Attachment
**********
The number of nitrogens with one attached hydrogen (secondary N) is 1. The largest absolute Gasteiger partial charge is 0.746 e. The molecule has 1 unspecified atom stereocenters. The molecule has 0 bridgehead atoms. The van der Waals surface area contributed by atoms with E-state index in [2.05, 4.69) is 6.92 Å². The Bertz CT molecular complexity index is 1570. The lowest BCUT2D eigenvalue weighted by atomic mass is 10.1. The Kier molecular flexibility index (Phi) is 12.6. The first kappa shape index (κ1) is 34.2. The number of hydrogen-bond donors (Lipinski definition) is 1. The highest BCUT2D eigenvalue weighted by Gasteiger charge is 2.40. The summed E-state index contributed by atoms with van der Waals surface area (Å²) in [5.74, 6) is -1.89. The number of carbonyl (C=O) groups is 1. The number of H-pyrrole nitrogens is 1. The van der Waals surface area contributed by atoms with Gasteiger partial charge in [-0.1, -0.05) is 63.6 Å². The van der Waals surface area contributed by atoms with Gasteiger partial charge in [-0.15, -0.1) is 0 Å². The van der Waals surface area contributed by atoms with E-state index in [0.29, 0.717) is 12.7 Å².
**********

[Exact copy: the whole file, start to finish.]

The number of nitrogens with one attached hydrogen (secondary N) is 1. The largest absolute Gasteiger partial charge is 0.746 e. The molecule has 1 unspecified atom stereocenters. The molecule has 0 bridgehead atoms. The van der Waals surface area contributed by atoms with E-state index in [2.05, 4.69) is 6.92 Å². The Bertz CT molecular complexity index is 1570. The lowest BCUT2D eigenvalue weighted by atomic mass is 10.1. The Kier molecular flexibility index (Phi) is 12.6. The first kappa shape index (κ1) is 34.2. The number of hydrogen-bond donors (Lipinski definition) is 1. The highest BCUT2D eigenvalue weighted by Gasteiger charge is 2.40. The summed E-state index contributed by atoms with van der Waals surface area (Å²) in [5.74, 6) is -1.89. The number of carbonyl (C=O) groups is 1. The number of H-pyrrole nitrogens is 1. The van der Waals surface area contributed by atoms with Gasteiger partial charge in [-0.1, -0.05) is 63.6 Å². The van der Waals surface area contributed by atoms with Gasteiger partial charge in [-0.15, -0.1) is 0 Å². The van der Waals surface area contributed by atoms with E-state index in [0.29, 0.717) is 12.7 Å².